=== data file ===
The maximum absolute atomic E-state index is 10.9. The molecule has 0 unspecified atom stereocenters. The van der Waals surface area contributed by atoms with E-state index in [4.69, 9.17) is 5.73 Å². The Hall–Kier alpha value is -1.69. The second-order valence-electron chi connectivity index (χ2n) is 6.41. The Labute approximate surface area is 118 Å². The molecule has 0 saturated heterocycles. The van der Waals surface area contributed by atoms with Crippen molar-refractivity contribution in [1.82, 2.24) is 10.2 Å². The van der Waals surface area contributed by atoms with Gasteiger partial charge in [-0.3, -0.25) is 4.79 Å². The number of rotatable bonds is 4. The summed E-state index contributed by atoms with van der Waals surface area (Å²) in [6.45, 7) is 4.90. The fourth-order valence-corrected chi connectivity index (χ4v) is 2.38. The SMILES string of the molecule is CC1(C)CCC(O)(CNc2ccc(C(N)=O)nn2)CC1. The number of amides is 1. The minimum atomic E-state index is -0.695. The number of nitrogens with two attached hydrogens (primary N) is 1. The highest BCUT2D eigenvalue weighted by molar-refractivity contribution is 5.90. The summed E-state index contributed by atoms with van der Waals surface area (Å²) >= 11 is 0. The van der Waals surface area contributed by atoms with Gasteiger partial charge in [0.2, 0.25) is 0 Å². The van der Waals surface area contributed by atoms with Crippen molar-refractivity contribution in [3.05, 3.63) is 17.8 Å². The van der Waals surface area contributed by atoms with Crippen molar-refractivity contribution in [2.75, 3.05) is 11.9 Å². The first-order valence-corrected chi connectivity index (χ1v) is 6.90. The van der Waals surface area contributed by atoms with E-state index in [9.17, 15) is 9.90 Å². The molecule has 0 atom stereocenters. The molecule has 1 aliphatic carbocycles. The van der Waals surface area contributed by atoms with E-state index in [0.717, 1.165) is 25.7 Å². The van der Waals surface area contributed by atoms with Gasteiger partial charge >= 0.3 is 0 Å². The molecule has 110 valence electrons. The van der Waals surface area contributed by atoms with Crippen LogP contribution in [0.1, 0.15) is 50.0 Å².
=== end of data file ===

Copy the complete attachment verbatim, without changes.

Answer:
The maximum absolute atomic E-state index is 10.9. The molecule has 0 unspecified atom stereocenters. The van der Waals surface area contributed by atoms with E-state index in [4.69, 9.17) is 5.73 Å². The Hall–Kier alpha value is -1.69. The second-order valence-electron chi connectivity index (χ2n) is 6.41. The Labute approximate surface area is 118 Å². The molecule has 0 saturated heterocycles. The van der Waals surface area contributed by atoms with Crippen molar-refractivity contribution in [1.82, 2.24) is 10.2 Å². The van der Waals surface area contributed by atoms with Gasteiger partial charge in [-0.3, -0.25) is 4.79 Å². The number of rotatable bonds is 4. The summed E-state index contributed by atoms with van der Waals surface area (Å²) in [6.45, 7) is 4.90. The fourth-order valence-corrected chi connectivity index (χ4v) is 2.38. The SMILES string of the molecule is CC1(C)CCC(O)(CNc2ccc(C(N)=O)nn2)CC1. The number of amides is 1. The minimum atomic E-state index is -0.695. The number of nitrogens with two attached hydrogens (primary N) is 1. The highest BCUT2D eigenvalue weighted by molar-refractivity contribution is 5.90. The summed E-state index contributed by atoms with van der Waals surface area (Å²) >= 11 is 0. The van der Waals surface area contributed by atoms with Gasteiger partial charge in [0.2, 0.25) is 0 Å². The van der Waals surface area contributed by atoms with Crippen molar-refractivity contribution in [3.05, 3.63) is 17.8 Å². The van der Waals surface area contributed by atoms with Crippen molar-refractivity contribution in [2.75, 3.05) is 11.9 Å². The first-order valence-corrected chi connectivity index (χ1v) is 6.90. The van der Waals surface area contributed by atoms with E-state index in [9.17, 15) is 9.90 Å². The molecule has 0 atom stereocenters. The molecule has 1 aliphatic carbocycles. The van der Waals surface area contributed by atoms with E-state index in [0.717, 1.165) is 25.7 Å². The van der Waals surface area contributed by atoms with Gasteiger partial charge >= 0.3 is 0 Å². The molecule has 110 valence electrons. The van der Waals surface area contributed by atoms with Crippen LogP contribution in [0.1, 0.15) is 50.0 Å².